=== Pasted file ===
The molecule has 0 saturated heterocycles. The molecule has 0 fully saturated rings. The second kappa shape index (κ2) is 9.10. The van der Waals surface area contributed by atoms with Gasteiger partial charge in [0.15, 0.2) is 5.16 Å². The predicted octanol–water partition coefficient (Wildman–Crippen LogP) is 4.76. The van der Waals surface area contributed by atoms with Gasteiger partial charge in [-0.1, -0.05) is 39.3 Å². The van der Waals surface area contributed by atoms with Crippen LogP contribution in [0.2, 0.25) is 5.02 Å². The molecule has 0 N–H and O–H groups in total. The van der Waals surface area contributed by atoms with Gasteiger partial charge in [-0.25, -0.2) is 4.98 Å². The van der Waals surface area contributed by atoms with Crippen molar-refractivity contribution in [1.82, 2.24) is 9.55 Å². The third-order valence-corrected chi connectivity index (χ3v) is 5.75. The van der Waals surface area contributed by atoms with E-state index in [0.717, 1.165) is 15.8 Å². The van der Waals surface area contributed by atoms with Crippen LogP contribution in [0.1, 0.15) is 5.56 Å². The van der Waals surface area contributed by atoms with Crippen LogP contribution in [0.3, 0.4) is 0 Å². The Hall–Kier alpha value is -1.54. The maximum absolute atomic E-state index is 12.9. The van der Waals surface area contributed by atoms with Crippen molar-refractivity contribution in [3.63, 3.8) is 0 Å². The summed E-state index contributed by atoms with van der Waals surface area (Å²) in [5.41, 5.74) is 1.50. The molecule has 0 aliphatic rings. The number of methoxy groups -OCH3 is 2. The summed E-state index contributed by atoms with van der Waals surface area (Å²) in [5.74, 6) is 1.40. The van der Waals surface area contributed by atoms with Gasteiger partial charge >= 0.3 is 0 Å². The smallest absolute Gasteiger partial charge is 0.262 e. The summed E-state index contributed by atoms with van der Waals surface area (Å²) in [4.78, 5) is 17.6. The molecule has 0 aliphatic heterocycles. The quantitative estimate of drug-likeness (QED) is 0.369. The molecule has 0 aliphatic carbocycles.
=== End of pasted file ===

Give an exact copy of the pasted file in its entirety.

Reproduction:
The molecule has 0 saturated heterocycles. The molecule has 0 fully saturated rings. The second kappa shape index (κ2) is 9.10. The van der Waals surface area contributed by atoms with Gasteiger partial charge in [0.15, 0.2) is 5.16 Å². The predicted octanol–water partition coefficient (Wildman–Crippen LogP) is 4.76. The van der Waals surface area contributed by atoms with Gasteiger partial charge in [-0.1, -0.05) is 39.3 Å². The van der Waals surface area contributed by atoms with Crippen LogP contribution in [0.2, 0.25) is 5.02 Å². The molecule has 0 N–H and O–H groups in total. The van der Waals surface area contributed by atoms with Gasteiger partial charge in [-0.25, -0.2) is 4.98 Å². The van der Waals surface area contributed by atoms with Crippen molar-refractivity contribution in [1.82, 2.24) is 9.55 Å². The third-order valence-corrected chi connectivity index (χ3v) is 5.75. The van der Waals surface area contributed by atoms with E-state index in [0.717, 1.165) is 15.8 Å². The van der Waals surface area contributed by atoms with Crippen LogP contribution in [0.1, 0.15) is 5.56 Å². The van der Waals surface area contributed by atoms with Crippen LogP contribution in [0.3, 0.4) is 0 Å². The Hall–Kier alpha value is -1.54. The maximum absolute atomic E-state index is 12.9. The van der Waals surface area contributed by atoms with Crippen molar-refractivity contribution in [3.63, 3.8) is 0 Å². The summed E-state index contributed by atoms with van der Waals surface area (Å²) in [5.41, 5.74) is 1.50. The molecule has 0 aliphatic rings. The number of methoxy groups -OCH3 is 2. The summed E-state index contributed by atoms with van der Waals surface area (Å²) in [5.74, 6) is 1.40. The van der Waals surface area contributed by atoms with Gasteiger partial charge >= 0.3 is 0 Å². The smallest absolute Gasteiger partial charge is 0.262 e. The summed E-state index contributed by atoms with van der Waals surface area (Å²) in [4.78, 5) is 17.6. The molecule has 0 aliphatic heterocycles. The quantitative estimate of drug-likeness (QED) is 0.369. The molecule has 0 aliphatic carbocycles.